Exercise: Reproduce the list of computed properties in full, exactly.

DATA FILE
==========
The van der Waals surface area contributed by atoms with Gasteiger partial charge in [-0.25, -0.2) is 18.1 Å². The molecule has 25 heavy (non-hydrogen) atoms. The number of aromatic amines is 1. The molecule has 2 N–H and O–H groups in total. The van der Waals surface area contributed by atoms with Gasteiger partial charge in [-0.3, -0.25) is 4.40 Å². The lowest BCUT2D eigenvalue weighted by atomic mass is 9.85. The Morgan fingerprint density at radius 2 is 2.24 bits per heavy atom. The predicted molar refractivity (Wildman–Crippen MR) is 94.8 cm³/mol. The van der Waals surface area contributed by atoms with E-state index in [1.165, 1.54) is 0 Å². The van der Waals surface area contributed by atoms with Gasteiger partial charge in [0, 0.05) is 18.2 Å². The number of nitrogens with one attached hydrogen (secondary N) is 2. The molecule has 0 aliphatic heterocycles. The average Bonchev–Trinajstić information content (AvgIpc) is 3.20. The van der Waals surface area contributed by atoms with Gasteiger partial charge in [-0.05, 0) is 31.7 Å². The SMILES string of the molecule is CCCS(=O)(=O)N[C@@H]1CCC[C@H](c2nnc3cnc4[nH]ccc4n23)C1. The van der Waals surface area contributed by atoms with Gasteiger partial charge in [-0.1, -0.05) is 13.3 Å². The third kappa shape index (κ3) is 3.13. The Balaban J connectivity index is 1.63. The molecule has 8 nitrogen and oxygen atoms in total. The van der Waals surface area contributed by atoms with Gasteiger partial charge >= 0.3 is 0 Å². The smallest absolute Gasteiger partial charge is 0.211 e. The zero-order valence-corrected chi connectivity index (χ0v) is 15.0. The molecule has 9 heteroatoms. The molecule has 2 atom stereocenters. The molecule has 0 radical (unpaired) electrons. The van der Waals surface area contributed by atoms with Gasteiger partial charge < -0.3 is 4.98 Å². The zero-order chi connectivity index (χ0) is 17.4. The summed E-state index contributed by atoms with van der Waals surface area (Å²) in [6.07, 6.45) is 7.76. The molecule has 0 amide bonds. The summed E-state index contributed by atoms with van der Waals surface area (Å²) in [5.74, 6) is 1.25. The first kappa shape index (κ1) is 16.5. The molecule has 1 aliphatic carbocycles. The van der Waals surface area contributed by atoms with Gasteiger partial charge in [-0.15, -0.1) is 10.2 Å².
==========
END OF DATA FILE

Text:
The van der Waals surface area contributed by atoms with Gasteiger partial charge in [-0.25, -0.2) is 18.1 Å². The molecule has 25 heavy (non-hydrogen) atoms. The number of aromatic amines is 1. The molecule has 2 N–H and O–H groups in total. The van der Waals surface area contributed by atoms with Gasteiger partial charge in [-0.3, -0.25) is 4.40 Å². The lowest BCUT2D eigenvalue weighted by atomic mass is 9.85. The Morgan fingerprint density at radius 2 is 2.24 bits per heavy atom. The predicted molar refractivity (Wildman–Crippen MR) is 94.8 cm³/mol. The van der Waals surface area contributed by atoms with E-state index in [1.165, 1.54) is 0 Å². The van der Waals surface area contributed by atoms with Gasteiger partial charge in [0, 0.05) is 18.2 Å². The number of nitrogens with one attached hydrogen (secondary N) is 2. The molecule has 0 aliphatic heterocycles. The average Bonchev–Trinajstić information content (AvgIpc) is 3.20. The van der Waals surface area contributed by atoms with Gasteiger partial charge in [-0.05, 0) is 31.7 Å². The SMILES string of the molecule is CCCS(=O)(=O)N[C@@H]1CCC[C@H](c2nnc3cnc4[nH]ccc4n23)C1. The van der Waals surface area contributed by atoms with Gasteiger partial charge in [-0.1, -0.05) is 13.3 Å². The third kappa shape index (κ3) is 3.13. The Balaban J connectivity index is 1.63. The molecule has 8 nitrogen and oxygen atoms in total. The van der Waals surface area contributed by atoms with Gasteiger partial charge >= 0.3 is 0 Å². The smallest absolute Gasteiger partial charge is 0.211 e. The zero-order valence-corrected chi connectivity index (χ0v) is 15.0. The molecule has 9 heteroatoms. The molecule has 2 atom stereocenters. The molecule has 0 radical (unpaired) electrons. The van der Waals surface area contributed by atoms with Gasteiger partial charge < -0.3 is 4.98 Å². The zero-order chi connectivity index (χ0) is 17.4. The summed E-state index contributed by atoms with van der Waals surface area (Å²) in [6.07, 6.45) is 7.76. The molecule has 0 amide bonds. The summed E-state index contributed by atoms with van der Waals surface area (Å²) in [5.74, 6) is 1.25. The first kappa shape index (κ1) is 16.5. The molecule has 1 aliphatic carbocycles. The van der Waals surface area contributed by atoms with Gasteiger partial charge in [-0.15, -0.1) is 10.2 Å².